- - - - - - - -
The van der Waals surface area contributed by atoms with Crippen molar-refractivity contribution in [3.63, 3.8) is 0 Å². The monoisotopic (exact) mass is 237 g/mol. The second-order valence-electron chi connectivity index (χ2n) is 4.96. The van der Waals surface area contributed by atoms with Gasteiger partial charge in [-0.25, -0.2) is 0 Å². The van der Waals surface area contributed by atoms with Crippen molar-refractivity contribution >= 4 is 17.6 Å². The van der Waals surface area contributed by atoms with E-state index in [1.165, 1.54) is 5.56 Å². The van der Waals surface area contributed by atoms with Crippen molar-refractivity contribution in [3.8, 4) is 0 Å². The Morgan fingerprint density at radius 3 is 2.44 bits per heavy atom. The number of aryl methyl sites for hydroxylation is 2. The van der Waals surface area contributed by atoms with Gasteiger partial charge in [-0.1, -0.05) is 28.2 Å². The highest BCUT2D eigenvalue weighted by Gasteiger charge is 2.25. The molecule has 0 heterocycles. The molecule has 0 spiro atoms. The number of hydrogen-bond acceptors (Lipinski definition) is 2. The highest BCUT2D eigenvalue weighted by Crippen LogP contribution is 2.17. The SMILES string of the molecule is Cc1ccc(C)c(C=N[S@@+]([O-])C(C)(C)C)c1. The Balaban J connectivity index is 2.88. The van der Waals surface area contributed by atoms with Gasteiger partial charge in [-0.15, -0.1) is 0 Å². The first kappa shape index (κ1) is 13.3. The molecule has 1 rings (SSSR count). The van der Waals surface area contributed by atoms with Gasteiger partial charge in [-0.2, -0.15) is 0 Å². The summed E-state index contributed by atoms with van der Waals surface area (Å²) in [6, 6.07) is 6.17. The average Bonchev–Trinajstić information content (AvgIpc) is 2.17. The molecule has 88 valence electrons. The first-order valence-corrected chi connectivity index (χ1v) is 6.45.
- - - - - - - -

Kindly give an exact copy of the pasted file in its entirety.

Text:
The van der Waals surface area contributed by atoms with Crippen molar-refractivity contribution in [3.63, 3.8) is 0 Å². The monoisotopic (exact) mass is 237 g/mol. The second-order valence-electron chi connectivity index (χ2n) is 4.96. The van der Waals surface area contributed by atoms with Gasteiger partial charge in [-0.25, -0.2) is 0 Å². The van der Waals surface area contributed by atoms with Crippen molar-refractivity contribution >= 4 is 17.6 Å². The van der Waals surface area contributed by atoms with E-state index in [1.165, 1.54) is 5.56 Å². The van der Waals surface area contributed by atoms with Crippen molar-refractivity contribution in [3.8, 4) is 0 Å². The Morgan fingerprint density at radius 3 is 2.44 bits per heavy atom. The number of aryl methyl sites for hydroxylation is 2. The van der Waals surface area contributed by atoms with Gasteiger partial charge in [-0.1, -0.05) is 28.2 Å². The highest BCUT2D eigenvalue weighted by Gasteiger charge is 2.25. The molecule has 0 heterocycles. The molecule has 0 spiro atoms. The number of hydrogen-bond acceptors (Lipinski definition) is 2. The highest BCUT2D eigenvalue weighted by Crippen LogP contribution is 2.17. The SMILES string of the molecule is Cc1ccc(C)c(C=N[S@@+]([O-])C(C)(C)C)c1. The Balaban J connectivity index is 2.88. The van der Waals surface area contributed by atoms with Gasteiger partial charge in [-0.15, -0.1) is 0 Å². The first kappa shape index (κ1) is 13.3. The molecule has 1 rings (SSSR count). The van der Waals surface area contributed by atoms with Gasteiger partial charge in [-0.2, -0.15) is 0 Å². The summed E-state index contributed by atoms with van der Waals surface area (Å²) in [6, 6.07) is 6.17. The average Bonchev–Trinajstić information content (AvgIpc) is 2.17. The molecule has 88 valence electrons. The first-order valence-corrected chi connectivity index (χ1v) is 6.45.